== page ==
The move may come as surprise considering Jaroslav Halak is coming off two straight wins, including a 32-save shutout over Nashville Sunday. He's 2-0 with a 1.50 goals-against average and .957 save percentage in those two games.
"Just like in any situation where a guy doesn't have success, the best medicine is to get back out there and get back up on that horse and get to playing again," Payne said. "His last game was very good in Atlanta and we expect him to continue that."
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Armstrong is also pleased with what he's hearing from reports about Blues prospect Vladimir Tarasenko.
Tarasenko, the team's second first-round pick over the summer (16th overall), has been playing in the KHL with Novosibirsk Siber, where he has 16 points (eight goals) in 35 games.
Tarasenko is currently playing for Russia in the World Junior Championships.
"We're hoping to get him for camp here next year," Armstrong said. "That's the goal ... or over here to train in the summer and be a part of the training blocks that the players partake in."
The Blues cannot talk to Tarasenko during the KHL season, and once the season ends, they can't talk to him until the World Championships come to a close either, the reason Armstrong says next summer is the earliest the Blues can get their hands on him.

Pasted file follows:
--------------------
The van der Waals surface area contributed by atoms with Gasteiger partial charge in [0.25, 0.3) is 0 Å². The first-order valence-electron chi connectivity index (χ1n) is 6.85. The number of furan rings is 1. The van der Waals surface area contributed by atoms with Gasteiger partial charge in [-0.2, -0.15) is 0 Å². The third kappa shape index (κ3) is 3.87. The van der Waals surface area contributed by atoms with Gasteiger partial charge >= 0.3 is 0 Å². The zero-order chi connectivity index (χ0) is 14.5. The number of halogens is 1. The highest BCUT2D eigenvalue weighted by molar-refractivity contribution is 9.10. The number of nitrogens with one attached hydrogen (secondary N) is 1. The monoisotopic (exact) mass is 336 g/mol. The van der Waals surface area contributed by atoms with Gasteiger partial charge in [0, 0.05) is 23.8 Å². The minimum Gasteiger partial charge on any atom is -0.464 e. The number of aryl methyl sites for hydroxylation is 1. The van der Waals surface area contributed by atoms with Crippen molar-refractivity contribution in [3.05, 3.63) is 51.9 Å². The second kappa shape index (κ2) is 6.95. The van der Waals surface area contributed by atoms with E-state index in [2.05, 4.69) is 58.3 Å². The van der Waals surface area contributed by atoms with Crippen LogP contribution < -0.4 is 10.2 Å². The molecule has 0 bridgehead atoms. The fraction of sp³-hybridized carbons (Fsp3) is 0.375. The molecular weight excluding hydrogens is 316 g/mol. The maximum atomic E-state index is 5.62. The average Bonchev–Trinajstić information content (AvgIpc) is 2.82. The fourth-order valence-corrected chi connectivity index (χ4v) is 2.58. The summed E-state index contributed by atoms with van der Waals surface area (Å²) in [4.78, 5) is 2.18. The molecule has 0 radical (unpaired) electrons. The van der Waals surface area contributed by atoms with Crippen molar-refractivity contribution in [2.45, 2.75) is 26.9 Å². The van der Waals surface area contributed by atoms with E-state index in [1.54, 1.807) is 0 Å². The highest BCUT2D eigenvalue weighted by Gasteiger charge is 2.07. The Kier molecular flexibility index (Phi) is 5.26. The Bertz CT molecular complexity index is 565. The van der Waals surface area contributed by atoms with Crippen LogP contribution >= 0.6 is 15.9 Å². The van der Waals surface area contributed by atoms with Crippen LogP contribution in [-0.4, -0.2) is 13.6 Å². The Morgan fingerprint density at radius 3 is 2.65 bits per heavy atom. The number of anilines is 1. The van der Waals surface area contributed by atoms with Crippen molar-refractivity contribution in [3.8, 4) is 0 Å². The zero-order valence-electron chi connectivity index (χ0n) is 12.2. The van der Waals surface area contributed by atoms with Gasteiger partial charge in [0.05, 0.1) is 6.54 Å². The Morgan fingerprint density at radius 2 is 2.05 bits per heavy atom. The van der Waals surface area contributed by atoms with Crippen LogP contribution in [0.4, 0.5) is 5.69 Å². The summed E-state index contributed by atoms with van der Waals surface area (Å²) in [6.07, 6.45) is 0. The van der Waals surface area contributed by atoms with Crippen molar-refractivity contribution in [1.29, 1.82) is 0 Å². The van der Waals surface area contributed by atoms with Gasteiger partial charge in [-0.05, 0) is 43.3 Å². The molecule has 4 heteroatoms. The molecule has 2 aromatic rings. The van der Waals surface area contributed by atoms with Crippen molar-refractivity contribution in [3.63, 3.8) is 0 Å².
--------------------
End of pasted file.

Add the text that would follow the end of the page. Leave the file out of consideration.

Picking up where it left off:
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The Blues did not mess with their forward lines this morning:
Vladimir Sobotka-David Backes-Matt D'Agostini
Alex Steen-Patrik Berglund-B.J. Crombeen
Brad Winchester-Jay McClement-Brad Boyes
Chris Porter-Adam Cracknell-Cam Janssen
However, the d-pairings saw the following:
Eric Brewer-Roman Polak
Barret Jackman-Alex Pietrangelo
Carlo Colaiacovo-Erik Johnson
Ty Conklin is 7-5-0 with a 3.20 goals-against average and .893 save percentage in his career against Chicago.
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The Hawks, who got winger Marian Hossa back from injury over the weekend, will get another boost with the addition of Patrick Kane (ankle) to the lineup tonight.
"I'm pretty happy about it," Kane said. "I'm skating, shooting and everything's fine. I'll just see how it is during the game but I think right now, it's probably as good as it's going to get for a while. I'll probably have to deal with it for a bit, but that's another thing I'll have to worry about."
Kane, who has 27 points in 28 games, is excited about getting back to the Blues-Blackhawks rivalry, something he feels will stick for a long time.
"I think the rivalry's pretty good to be honest with you right now," Kane said. "We know as players, it's probably one of the toughest that we're going to play. They play really hard against us. Every time you play them, it's always going to be a hard-fought battle. It's probably going to be the same tonight. ... I think it's going to be a good rivalry for a long time because you look at both teams, they're pretty young."
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The Hawks are expected to roll out the following lines:
Troy Brouwer-Jonathan Toews-Patrick Kane
Tomas Kopecky-Patrick Sharp-Marian Hossa
Bryan Bickell-Dave Bolland-Jack Skille
John Scott-Jake Dowell-Viktor Stalberg
Duncan Keith-Brent Seabrook
Niklas Hjalmarsson-Brian Campbell
Nick Boynton-Jassen Cullimore
Marty Turco, 11-9-3 with a 2.48 GAA and .902 save percentage in his career against the Blues, gets the start for Corey Crawford, who's been battling the flu.